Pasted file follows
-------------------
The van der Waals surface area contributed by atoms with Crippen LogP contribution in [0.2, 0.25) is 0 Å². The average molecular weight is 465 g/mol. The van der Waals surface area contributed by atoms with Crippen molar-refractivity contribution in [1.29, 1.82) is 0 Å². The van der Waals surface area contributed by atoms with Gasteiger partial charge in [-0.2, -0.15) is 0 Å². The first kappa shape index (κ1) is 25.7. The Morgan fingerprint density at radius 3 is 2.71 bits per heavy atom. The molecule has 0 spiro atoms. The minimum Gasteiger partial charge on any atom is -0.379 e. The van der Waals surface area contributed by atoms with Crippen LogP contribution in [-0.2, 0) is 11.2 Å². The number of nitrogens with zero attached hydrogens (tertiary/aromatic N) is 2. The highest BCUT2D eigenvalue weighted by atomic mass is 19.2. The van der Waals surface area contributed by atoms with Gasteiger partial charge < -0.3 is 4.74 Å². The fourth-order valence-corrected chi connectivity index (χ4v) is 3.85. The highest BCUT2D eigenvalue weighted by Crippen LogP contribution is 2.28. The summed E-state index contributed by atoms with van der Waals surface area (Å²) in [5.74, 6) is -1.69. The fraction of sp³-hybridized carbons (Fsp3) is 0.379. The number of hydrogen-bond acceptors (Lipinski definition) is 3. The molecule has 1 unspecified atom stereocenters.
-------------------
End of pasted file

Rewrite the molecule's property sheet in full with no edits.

The van der Waals surface area contributed by atoms with Crippen LogP contribution in [0.2, 0.25) is 0 Å². The average molecular weight is 465 g/mol. The van der Waals surface area contributed by atoms with Crippen molar-refractivity contribution in [1.29, 1.82) is 0 Å². The van der Waals surface area contributed by atoms with Gasteiger partial charge in [-0.2, -0.15) is 0 Å². The first kappa shape index (κ1) is 25.7. The Morgan fingerprint density at radius 3 is 2.71 bits per heavy atom. The molecule has 0 spiro atoms. The minimum Gasteiger partial charge on any atom is -0.379 e. The van der Waals surface area contributed by atoms with Crippen LogP contribution in [-0.2, 0) is 11.2 Å². The number of nitrogens with zero attached hydrogens (tertiary/aromatic N) is 2. The highest BCUT2D eigenvalue weighted by atomic mass is 19.2. The van der Waals surface area contributed by atoms with Gasteiger partial charge < -0.3 is 4.74 Å². The fourth-order valence-corrected chi connectivity index (χ4v) is 3.85. The highest BCUT2D eigenvalue weighted by Crippen LogP contribution is 2.28. The summed E-state index contributed by atoms with van der Waals surface area (Å²) in [5.74, 6) is -1.69. The fraction of sp³-hybridized carbons (Fsp3) is 0.379. The number of hydrogen-bond acceptors (Lipinski definition) is 3. The molecule has 1 unspecified atom stereocenters.